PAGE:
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Keeping Your House Clean

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Once you have your house nice and clean there are strategies for keeping it that way. This is a guide about keeping your house clean.


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January 15, 2008

I save money a number of different ways by keeping a clean house. This may seem like "too much work" to some people or you may say it "takes too long", however I have not found that to be the case. True, I am a SAHM, but I do have other activities that keep me busy throughout the day, such as running a farm, and being a home schooling teaching mom. I find that I can clean our home in about 45 minutes a day. My children also take part in cleaning; as each is responsible for their own room and bathroom. They share laundry and kitchen chores. We don't buy fancy cleaners or air fresheners. We do a lot of our cleaning with lemon juice and salt, vinegar, baking soda, some bleach, and soap and water. For air freshener, we usually burn a candle or use a match. I will go through the typical home, room by room, and point out the ways that keeping it clean is saving us money.


Entryway or Doorway

I keep our entrances clean and free of clutter. First off, I don't want a guest (or anyone else) tripping over clutter and getting hurt or suing me. I keep a rug by each door for dirty or wet shoes to go onto. By encouraging people to take their shoes off at the door, it saves the life of the carpet and my carpet cleaner. I also make sure that once the shoes are cleaned and dried, that they then go into their proper closet.

Living room, Family room, Hallways and Bedrooms

I vacuum or sweep daily. I also vacuum the heat registers and cold exchange ducts weekly. This keeps dust out of the air and makes it easier for those with allergies so that they do not have to take their allergy medicine as often, making it last longer. It also helps the furnace not to work as hard so the motor will last longer.

Weekly (or more often if we use the fireplace), I wipe down the light bulbs with a damp rag, while the light bulbs are cold. Dusty lights do not put out as much light, which makes a person unnecessarily use a higher watt bulb, or turn on more lights than necessary. I also clean the globes on the ceiling light fixtures every month or more often. It only takes a couple of minutes for nice bright results.

I hit the windows once a week on the inside with a vinegar and water solution. The outside I get about once a month. I do have newer windows and I can get the outside from the inside. This allows more light into the house, keeping the lights off.

I wipe down the TV screen and electronics every few days. This keeps dirt and dust from collecting on them and making them last longer.

Once a day, I take a rag damp with vinegar water or bleach water (diluted) and wipe surfaces down to help prevent the passing on of germs. These surfaces include the remote controls, telephones, door and cabinet knobs. It only takes me about 5 minutes to do the entire house.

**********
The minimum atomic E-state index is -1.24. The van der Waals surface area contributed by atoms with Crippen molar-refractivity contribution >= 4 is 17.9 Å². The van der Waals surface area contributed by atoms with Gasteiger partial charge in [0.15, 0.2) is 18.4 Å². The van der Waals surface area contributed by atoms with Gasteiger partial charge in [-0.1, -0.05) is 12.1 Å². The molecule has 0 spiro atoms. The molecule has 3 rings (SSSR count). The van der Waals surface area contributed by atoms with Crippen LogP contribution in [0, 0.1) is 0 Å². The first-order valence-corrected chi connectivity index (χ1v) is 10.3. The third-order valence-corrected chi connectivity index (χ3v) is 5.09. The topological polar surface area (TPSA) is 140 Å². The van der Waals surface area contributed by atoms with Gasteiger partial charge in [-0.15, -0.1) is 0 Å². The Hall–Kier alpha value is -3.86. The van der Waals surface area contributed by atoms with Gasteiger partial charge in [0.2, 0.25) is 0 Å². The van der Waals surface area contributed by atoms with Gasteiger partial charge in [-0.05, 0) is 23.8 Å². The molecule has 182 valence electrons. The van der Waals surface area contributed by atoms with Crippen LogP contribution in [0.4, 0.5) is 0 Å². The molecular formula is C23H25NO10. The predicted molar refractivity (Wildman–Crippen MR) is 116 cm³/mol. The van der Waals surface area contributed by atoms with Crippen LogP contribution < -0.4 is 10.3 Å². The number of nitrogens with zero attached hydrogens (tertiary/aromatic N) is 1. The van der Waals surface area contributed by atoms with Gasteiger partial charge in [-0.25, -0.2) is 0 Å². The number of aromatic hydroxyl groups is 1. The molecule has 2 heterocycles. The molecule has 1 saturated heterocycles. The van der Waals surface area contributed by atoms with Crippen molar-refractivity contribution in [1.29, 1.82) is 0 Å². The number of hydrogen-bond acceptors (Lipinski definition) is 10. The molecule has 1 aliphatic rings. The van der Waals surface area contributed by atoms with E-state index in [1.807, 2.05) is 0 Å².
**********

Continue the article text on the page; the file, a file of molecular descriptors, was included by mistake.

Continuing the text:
I don't like clutter in the house. I have been in houses where it is cold, and I see that they have boxes and stuff stacked up over the heat registers. I make sure ours are uncovered while the A/C or heat are on. I also make sure that clutter or shoes do not block doorways. This ensures that doors can be completely shut. I keep our closet doors closed so that we are not paying to heat or cool the inside of the closet.

Twice a year, I rotate and flip the mattresses and then vacuum them. This extends the life of the mattress. If you have a larger/heavier person in your home, you would probably want to flip and rotate them more often.

I wash the curtains every few months and rehang them in the opposite window. This allows them to sun fade more evenly and be replaced less often. I just throw them in with the regular laundry and line dry.

Kitchen and dining room

I keep my kitchen cabinets and pantry clean and organized. Why pay to go buy a spice or can of something you already have just because you can't find it? I run through the cabinets and pantry weekly, and rotate foods according to the dates on them. I do the same with the refrigerator. This prevents food waste and spoilage. Why spend money buying food to rot away? That's gross. When I do dishes, either in the dishwasher or the sink, I add several tablespoons of bleach or vinegar. This helps to kill germs and prevent colds from being passed on. I regularly clean the coils of the refrigerator and freezer, so that the motor doesn't have to work so hard and overheat. My trash is emptied daily, and my wastebasket is washed out at least once a week with soapy water to prevent it from smelling bad. This also helps to not attract bugs and other creatures into the house. (Anything that is a food item, I try to feed to the chickens or dog to cut down on feed costs.)